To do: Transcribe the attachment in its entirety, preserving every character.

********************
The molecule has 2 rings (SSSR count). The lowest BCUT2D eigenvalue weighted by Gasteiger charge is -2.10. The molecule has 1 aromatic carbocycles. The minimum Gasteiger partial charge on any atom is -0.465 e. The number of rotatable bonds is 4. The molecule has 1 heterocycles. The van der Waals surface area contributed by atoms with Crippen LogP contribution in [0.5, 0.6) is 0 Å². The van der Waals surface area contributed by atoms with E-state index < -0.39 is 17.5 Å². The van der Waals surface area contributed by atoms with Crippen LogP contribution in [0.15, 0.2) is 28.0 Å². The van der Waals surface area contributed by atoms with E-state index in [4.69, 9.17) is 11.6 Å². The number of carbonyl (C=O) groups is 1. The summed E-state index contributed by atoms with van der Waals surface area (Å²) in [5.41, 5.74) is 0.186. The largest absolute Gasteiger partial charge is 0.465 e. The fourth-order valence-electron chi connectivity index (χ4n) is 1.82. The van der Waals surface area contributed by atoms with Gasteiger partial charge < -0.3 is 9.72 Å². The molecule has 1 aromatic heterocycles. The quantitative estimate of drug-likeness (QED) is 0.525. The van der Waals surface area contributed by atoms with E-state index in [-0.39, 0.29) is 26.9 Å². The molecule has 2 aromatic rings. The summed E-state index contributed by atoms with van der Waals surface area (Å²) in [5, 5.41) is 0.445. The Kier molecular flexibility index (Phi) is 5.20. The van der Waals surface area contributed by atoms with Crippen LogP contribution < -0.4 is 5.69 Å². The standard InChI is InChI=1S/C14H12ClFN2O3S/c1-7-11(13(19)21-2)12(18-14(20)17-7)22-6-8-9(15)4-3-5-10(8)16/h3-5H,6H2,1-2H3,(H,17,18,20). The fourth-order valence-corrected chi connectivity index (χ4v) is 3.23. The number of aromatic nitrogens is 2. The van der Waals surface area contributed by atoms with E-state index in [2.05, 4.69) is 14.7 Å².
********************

The molecule has 2 rings (SSSR count). The lowest BCUT2D eigenvalue weighted by Gasteiger charge is -2.10. The molecule has 1 aromatic carbocycles. The minimum Gasteiger partial charge on any atom is -0.465 e. The number of rotatable bonds is 4. The molecule has 1 heterocycles. The van der Waals surface area contributed by atoms with Crippen LogP contribution in [0.5, 0.6) is 0 Å². The van der Waals surface area contributed by atoms with E-state index < -0.39 is 17.5 Å². The van der Waals surface area contributed by atoms with Crippen LogP contribution in [0.15, 0.2) is 28.0 Å². The van der Waals surface area contributed by atoms with E-state index in [4.69, 9.17) is 11.6 Å². The number of carbonyl (C=O) groups is 1. The summed E-state index contributed by atoms with van der Waals surface area (Å²) in [5.41, 5.74) is 0.186. The largest absolute Gasteiger partial charge is 0.465 e. The fourth-order valence-electron chi connectivity index (χ4n) is 1.82. The van der Waals surface area contributed by atoms with Gasteiger partial charge < -0.3 is 9.72 Å². The molecule has 1 aromatic heterocycles. The quantitative estimate of drug-likeness (QED) is 0.525. The van der Waals surface area contributed by atoms with E-state index in [-0.39, 0.29) is 26.9 Å². The molecule has 2 aromatic rings. The summed E-state index contributed by atoms with van der Waals surface area (Å²) in [5, 5.41) is 0.445. The Kier molecular flexibility index (Phi) is 5.20. The van der Waals surface area contributed by atoms with Crippen LogP contribution < -0.4 is 5.69 Å². The standard InChI is InChI=1S/C14H12ClFN2O3S/c1-7-11(13(19)21-2)12(18-14(20)17-7)22-6-8-9(15)4-3-5-10(8)16/h3-5H,6H2,1-2H3,(H,17,18,20). The fourth-order valence-corrected chi connectivity index (χ4v) is 3.23. The number of aromatic nitrogens is 2. The van der Waals surface area contributed by atoms with E-state index in [2.05, 4.69) is 14.7 Å².